Safety first, yes, but today's overprotected kids need to live a little
Friday, October 19, 2007
Every time I buckle my son into his car seat - positioned between the side impact air bags and above the antilock brakes in our five-star safety-rated automobile - I think about my preferred mode of travel in the summer of 1983.
I spent that season at the Connecticut wilderness home of a friend from elementary school, who was moving from the Bay Area to the East Coast. When it was time to drive the station wagon down the mountain road, his father would often give us a choice: Would we like to ride in the backseat or on the roof of the car?
In retrospect, this was probably a really bad idea. If two 12-year-olds were seen traveling on the roof of a car in 2007, it would likely trigger an Amber Alert, four dozen cell phone calls to Child Protective Services and a viral YouTube video to be played endlessly on "Nancy Grace." But I'm sort of glad it happened. Being perched on the top of that slow-moving Ford Country Squire was a small risk (remember, this was the pre-Ford Taurus 1980s, when station wagons had giant luggage racks that were practically made for passenger travel), but there was also a reward. Riding on the roof of that car made me a little bit less of a wuss.
The wussification of American children is a relatively recent phenomenon, but a very real one. We pamper our kids, over-schedule them, overemphasize fairness in competition (the score ends in a tie ... again!) and keep them indoors too much, to the point that we're doing them a huge disservice. Kids aren't learning how to get hurt, lose, fend for themselves, find their balance and discover minor dangers on their own - all important parts of growing up.
The most encouraging parenting-related quote I've heard this year came from Peter Cornall, the head of leisure safety for the Royal Society for the Prevention of Accidents in England (best business card title ... ever), who says that overprotective parenting can hurt the development of children.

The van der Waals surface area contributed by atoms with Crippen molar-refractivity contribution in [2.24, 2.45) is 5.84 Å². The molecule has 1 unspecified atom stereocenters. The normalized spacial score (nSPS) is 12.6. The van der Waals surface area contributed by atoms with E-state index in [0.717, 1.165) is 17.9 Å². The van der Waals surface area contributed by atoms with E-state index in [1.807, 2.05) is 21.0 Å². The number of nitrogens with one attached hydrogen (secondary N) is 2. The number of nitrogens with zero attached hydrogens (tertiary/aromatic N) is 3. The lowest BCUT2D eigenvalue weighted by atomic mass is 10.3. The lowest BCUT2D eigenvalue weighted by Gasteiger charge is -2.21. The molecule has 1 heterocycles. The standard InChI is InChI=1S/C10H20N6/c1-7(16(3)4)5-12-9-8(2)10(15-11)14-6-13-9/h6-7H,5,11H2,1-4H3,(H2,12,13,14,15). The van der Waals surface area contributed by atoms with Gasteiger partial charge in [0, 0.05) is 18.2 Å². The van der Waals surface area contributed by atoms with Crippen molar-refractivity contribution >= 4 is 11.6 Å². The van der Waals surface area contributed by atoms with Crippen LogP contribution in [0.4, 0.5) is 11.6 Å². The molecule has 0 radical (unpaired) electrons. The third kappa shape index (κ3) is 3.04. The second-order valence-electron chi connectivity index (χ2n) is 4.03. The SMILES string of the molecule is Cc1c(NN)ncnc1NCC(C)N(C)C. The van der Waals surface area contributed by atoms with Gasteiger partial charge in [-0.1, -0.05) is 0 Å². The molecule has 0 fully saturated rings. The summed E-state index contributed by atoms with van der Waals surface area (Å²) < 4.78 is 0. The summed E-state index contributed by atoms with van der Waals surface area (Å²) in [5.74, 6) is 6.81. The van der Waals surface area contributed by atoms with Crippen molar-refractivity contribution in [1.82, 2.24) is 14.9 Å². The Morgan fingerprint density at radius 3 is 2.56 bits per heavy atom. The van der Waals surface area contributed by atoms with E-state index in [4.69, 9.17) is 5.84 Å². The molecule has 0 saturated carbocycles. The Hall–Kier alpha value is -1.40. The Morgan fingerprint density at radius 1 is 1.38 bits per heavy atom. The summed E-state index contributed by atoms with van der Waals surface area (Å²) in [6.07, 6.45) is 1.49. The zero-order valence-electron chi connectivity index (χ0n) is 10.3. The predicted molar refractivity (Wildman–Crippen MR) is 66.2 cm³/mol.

"Parents and children must not be frightened about venturing outside," he told the London Times in a June article. "When children spend time in the great outdoors, getting muddy, getting wet, getting stung by nettles, they learn important lessons - what hurts, what is slippery, what you can trip over or fall from. We need to try to break down the perceived safety barriers to playing outside."
I don't think he's saying people should get rid of their car seats or start smoking two packs a day while they're pregnant again. The point is to take some time and rediscover a few forgotten traditions, particularly ones that take place outdoors.
The popularity of "The Dangerous Book for Boys" is one great sign that coddling may be on the wane. That best-seller by brothers Conn and Hal Iggulden focuses on traditions - including how to build a tree house and instructions for making a go-cart - that are facing extinction in our paranoid parenting culture.
Accompanying this article are a few more "dangerous" things families can do together in the Bay Area, all chosen to help you de-wussify your brood. You may need to bring some Bactine now - but your kids will thank you later.
-- Archery, rockets and other old-school activities for kids, Page E8.
-- What reckless activities did you engage in when you were a kid? Join the discussion at The Chronicle's parenting blog, The Poop, at sfgate.com/blogs/thepoop.
E-mail Peter Hartlaub at email@example.com.
This article appeared on page E - 1 of the San Francisco Chronicle